The Psychology of Junk

I love junk... I'm the kind of guy that just can't pass up some rusted bed-frame laying on the side of the road. I just 'gotta have it. It's metal, angle iron... I could make something from that. Of course, like all of my kind (except maybe those living out in the desert somewhere), I have more junk than space. In fact, I have so much junk that I don't have any room to do anything with it. If I want to do something, anything, I have to move a pile of junk out of the way before I can start.

Thus, I've been thinking about all this junk the last while. Why do I just 'gotta have it? Why can't I be like a normal person and just go to the store when I need something? Why would I rather store junk, with all the costs this entails, instead of paying the store to, well, store it for me? That's what stores do. Take my off-cut bin for example. When I make something out of wood, there are always little bits left over. Those bits can come in handy, when using a drillpress for example. It's always good to have a few bits of wood kicking around for whatever. So, I have a cardboard box up on a cabinet in front of my benchsaw. Yes, that box is overflowing, still, even after moving a bunch of this "good stuff" to a drawer in a shed that's buried behind a bunch of other good stuff. So, now, when I need the benchsaw, I have to clear all these stupid little bits of wood out of the way. Honestly, if I ran out of little bits of wood for backing boards while using the drillpress, I could go cut a chunk off the new 2x4 standing in the corner. Yes, this would be a waste of new material, I might even waste $2 worth in the course of a year. $2... or cutting a board with a handsaw because I'm too lazy to clear the junk and get to my benchsaw. Why do I have to have this junk around, instead of just cutting a bit off some new stock when I need it?

I think I have the answer. I used to think it was because I was efficient, the ultimate recycler. I didn't waste anything. But, reality is a lot less grandiose. I have all this junk around because I prefer to build things out of junk. No, not because I don't believe in waste, it's because I'm chicken. When I work with new material, I don't want to waste any of it. I plan, I measure, I make cut-lists, and I swear my head off when I inevitably screw it up. But, when I use found material, junk from the side of the road, I don't care. I throw stuff together, if it works, great. If not, who cares. I didn't waste anything, it was already junk. Easy come, easy go. That's the secret allure of working with junk. It's like spending found money. It's easy, no stress at all. The honest truth is that working with junk instead of new material is a lot more fun.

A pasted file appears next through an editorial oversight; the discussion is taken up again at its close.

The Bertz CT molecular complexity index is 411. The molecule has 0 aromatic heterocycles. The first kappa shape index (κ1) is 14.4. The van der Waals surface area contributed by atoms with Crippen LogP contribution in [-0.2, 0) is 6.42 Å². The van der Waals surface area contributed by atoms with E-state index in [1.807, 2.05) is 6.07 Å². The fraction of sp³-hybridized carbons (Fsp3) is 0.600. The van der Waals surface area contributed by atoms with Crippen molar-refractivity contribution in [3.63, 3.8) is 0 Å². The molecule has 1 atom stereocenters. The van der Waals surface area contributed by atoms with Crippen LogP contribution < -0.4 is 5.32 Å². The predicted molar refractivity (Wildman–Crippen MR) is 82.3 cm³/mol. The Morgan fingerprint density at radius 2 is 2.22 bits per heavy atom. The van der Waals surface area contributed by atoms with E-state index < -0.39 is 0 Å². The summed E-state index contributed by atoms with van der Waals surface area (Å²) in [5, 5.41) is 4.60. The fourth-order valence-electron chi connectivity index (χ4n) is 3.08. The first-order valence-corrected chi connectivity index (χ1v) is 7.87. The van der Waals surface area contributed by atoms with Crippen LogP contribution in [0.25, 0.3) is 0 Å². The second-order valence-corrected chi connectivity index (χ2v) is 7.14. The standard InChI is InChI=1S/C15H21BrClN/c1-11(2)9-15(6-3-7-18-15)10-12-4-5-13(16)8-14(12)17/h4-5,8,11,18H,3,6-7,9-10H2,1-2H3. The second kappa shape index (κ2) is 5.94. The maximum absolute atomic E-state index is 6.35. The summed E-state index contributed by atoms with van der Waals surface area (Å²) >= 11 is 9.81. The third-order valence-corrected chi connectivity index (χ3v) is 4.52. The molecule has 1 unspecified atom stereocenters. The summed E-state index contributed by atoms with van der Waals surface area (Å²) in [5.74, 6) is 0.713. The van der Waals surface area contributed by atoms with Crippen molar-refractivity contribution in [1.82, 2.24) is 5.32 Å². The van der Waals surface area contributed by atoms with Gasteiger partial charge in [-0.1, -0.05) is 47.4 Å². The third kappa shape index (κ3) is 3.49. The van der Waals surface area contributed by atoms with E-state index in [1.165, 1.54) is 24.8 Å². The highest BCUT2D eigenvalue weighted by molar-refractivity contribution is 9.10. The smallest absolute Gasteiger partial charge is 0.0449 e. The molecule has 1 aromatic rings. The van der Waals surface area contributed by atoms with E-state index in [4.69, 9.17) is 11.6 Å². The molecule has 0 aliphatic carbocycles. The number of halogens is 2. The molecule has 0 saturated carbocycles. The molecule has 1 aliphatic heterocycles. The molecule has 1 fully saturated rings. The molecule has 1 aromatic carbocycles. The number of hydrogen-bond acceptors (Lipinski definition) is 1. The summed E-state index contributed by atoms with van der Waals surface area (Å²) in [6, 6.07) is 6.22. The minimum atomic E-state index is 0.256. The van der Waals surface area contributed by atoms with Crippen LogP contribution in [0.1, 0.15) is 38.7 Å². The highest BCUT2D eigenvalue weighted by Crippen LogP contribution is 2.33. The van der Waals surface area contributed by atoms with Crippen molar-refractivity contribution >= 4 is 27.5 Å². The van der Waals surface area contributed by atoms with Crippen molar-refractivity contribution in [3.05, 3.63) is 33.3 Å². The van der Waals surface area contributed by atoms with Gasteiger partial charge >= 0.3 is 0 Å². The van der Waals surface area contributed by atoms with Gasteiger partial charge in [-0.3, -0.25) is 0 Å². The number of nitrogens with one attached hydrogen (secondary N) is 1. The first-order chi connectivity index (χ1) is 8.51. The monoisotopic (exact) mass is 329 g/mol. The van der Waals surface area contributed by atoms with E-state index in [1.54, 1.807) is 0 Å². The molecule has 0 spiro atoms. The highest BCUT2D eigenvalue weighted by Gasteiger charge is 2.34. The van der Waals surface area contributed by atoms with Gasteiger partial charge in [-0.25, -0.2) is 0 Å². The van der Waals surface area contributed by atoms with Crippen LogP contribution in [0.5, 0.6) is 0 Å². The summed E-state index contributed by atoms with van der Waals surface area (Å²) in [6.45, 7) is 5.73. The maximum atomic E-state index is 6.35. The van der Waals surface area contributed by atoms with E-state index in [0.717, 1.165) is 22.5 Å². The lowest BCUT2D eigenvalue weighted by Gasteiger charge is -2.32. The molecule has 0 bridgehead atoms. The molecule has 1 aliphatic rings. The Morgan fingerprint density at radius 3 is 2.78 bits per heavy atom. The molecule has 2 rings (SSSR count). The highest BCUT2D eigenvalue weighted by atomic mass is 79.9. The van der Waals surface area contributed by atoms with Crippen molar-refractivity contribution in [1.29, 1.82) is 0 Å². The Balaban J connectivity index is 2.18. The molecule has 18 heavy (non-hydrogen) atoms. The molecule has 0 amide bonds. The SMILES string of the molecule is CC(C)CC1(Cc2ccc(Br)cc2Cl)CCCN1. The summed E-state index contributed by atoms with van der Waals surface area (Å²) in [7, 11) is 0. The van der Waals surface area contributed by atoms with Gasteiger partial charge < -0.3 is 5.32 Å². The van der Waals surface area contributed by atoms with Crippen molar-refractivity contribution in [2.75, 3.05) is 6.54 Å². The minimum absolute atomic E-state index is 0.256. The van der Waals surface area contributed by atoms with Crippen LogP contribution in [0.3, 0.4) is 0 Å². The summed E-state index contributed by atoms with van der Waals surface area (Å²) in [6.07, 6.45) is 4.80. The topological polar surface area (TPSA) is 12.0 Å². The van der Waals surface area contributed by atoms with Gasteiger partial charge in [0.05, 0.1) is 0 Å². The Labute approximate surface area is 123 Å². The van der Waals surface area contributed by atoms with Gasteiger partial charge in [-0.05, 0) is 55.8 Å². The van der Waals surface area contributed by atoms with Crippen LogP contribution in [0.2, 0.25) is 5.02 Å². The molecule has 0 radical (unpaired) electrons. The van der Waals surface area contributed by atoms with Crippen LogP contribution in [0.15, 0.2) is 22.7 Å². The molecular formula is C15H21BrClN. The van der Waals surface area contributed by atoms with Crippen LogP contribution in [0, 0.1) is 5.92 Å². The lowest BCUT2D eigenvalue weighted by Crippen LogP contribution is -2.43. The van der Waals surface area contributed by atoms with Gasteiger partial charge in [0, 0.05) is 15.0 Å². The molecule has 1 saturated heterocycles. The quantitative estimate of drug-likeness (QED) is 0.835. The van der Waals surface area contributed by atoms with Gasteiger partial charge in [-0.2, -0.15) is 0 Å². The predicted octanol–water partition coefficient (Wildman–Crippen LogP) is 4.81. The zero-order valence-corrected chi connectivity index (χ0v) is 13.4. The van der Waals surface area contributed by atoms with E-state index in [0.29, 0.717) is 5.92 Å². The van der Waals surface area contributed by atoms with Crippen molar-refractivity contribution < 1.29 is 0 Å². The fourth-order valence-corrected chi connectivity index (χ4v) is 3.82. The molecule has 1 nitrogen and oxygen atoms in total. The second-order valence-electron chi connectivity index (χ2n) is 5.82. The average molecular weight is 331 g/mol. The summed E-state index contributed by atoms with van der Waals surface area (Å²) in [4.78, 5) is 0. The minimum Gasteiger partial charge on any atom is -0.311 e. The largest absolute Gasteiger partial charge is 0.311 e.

But, junk has a dark side too, there are a lot of hidden costs. First, you have to spend time processing the junk. I'm not talking about finding it, that part's fun - kind of like hunting. But, after you get it to the shop, you have to take it apart, and that takes time and consumables. Saw blades, drill bits, gloves, and the occasional knuckle all get used in this processing. Second, is the part we all know about, storage. Maintaining a large store of junk takes space, and that space costs. It may be in money, or arguments with the family, risk to people running about, or poor relations with neighbours. Maybe you're like me and have bought new material to build a shed to keep your junk. Heck, even all those tarps cost money. Third, and this is the real kicker, it creates a lot of constraints on new projects. Instead of having your pick of materials from the store, you get bits of this and that from the junk piles. So, the shelves can only be this big, or it can only use that kind of hinge, or it has to be made out of the wrong type of material. The list goes on. Basically, while it may be a lot less stressful working with found material, it's a lot more work, and the results are often less than ideal.

So, what am I going to do about this new found realisation, that all my problems with junk actually stem from me being too chicken to use new material. Well, I've already cleared all the off-cuts in front of my benchsaw. Yup, they went in the garbage. I know, a tiny first step, but it was hard to do. This isn't going to be an instantaneous behavioural change; no cold turkey for this guy. I'll start with wasting $2 a year on bucked up 2x4s, then try to be a little more casual about wasting other material. Maybe, I'll actually make some shelves for my shop out of a new sheet of plywood, without a cut-list even. I just have to keep reminding myself that keeping junk really costs more than going to the store, that it's okay to economise on the junk by wasting a little bit of new stuff, once in a while. It's either that move to a desert somewhere...

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